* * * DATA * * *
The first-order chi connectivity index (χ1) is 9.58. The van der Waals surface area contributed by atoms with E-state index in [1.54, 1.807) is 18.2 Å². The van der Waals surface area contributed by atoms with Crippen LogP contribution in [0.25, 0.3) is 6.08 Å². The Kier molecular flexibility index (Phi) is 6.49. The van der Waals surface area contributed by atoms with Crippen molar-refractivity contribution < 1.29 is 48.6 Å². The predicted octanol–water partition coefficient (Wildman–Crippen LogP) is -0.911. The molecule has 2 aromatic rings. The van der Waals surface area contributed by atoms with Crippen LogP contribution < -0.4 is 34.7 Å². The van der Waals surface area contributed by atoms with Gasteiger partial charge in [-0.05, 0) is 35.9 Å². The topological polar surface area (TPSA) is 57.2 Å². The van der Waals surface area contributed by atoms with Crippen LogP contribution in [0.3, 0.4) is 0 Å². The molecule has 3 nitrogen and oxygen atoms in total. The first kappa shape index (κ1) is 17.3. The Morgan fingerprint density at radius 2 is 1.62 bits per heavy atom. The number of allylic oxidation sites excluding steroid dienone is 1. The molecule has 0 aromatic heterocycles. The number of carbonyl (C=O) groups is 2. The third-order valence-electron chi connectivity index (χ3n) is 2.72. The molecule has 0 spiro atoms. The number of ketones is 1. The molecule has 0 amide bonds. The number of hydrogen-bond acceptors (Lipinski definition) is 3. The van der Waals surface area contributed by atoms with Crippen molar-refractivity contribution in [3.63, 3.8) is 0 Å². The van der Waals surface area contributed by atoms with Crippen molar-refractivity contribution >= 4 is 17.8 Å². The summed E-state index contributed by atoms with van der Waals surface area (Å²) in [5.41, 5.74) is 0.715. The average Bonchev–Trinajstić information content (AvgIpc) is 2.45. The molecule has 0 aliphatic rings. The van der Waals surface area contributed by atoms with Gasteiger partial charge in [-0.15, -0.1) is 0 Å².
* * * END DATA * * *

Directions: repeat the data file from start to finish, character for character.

The first-order chi connectivity index (χ1) is 9.58. The van der Waals surface area contributed by atoms with E-state index in [1.54, 1.807) is 18.2 Å². The van der Waals surface area contributed by atoms with Crippen LogP contribution in [0.25, 0.3) is 6.08 Å². The Kier molecular flexibility index (Phi) is 6.49. The van der Waals surface area contributed by atoms with Crippen molar-refractivity contribution < 1.29 is 48.6 Å². The predicted octanol–water partition coefficient (Wildman–Crippen LogP) is -0.911. The molecule has 2 aromatic rings. The van der Waals surface area contributed by atoms with Crippen LogP contribution < -0.4 is 34.7 Å². The van der Waals surface area contributed by atoms with Gasteiger partial charge in [-0.05, 0) is 35.9 Å². The topological polar surface area (TPSA) is 57.2 Å². The van der Waals surface area contributed by atoms with Crippen LogP contribution in [0.3, 0.4) is 0 Å². The molecule has 3 nitrogen and oxygen atoms in total. The first kappa shape index (κ1) is 17.3. The Morgan fingerprint density at radius 2 is 1.62 bits per heavy atom. The number of allylic oxidation sites excluding steroid dienone is 1. The molecule has 0 aromatic heterocycles. The number of carbonyl (C=O) groups is 2. The third-order valence-electron chi connectivity index (χ3n) is 2.72. The molecule has 0 spiro atoms. The number of ketones is 1. The molecule has 0 amide bonds. The number of hydrogen-bond acceptors (Lipinski definition) is 3. The van der Waals surface area contributed by atoms with Crippen molar-refractivity contribution in [3.63, 3.8) is 0 Å². The van der Waals surface area contributed by atoms with Crippen molar-refractivity contribution >= 4 is 17.8 Å². The summed E-state index contributed by atoms with van der Waals surface area (Å²) in [5.41, 5.74) is 0.715. The average Bonchev–Trinajstić information content (AvgIpc) is 2.45. The molecule has 0 aliphatic rings. The van der Waals surface area contributed by atoms with Gasteiger partial charge in [-0.15, -0.1) is 0 Å².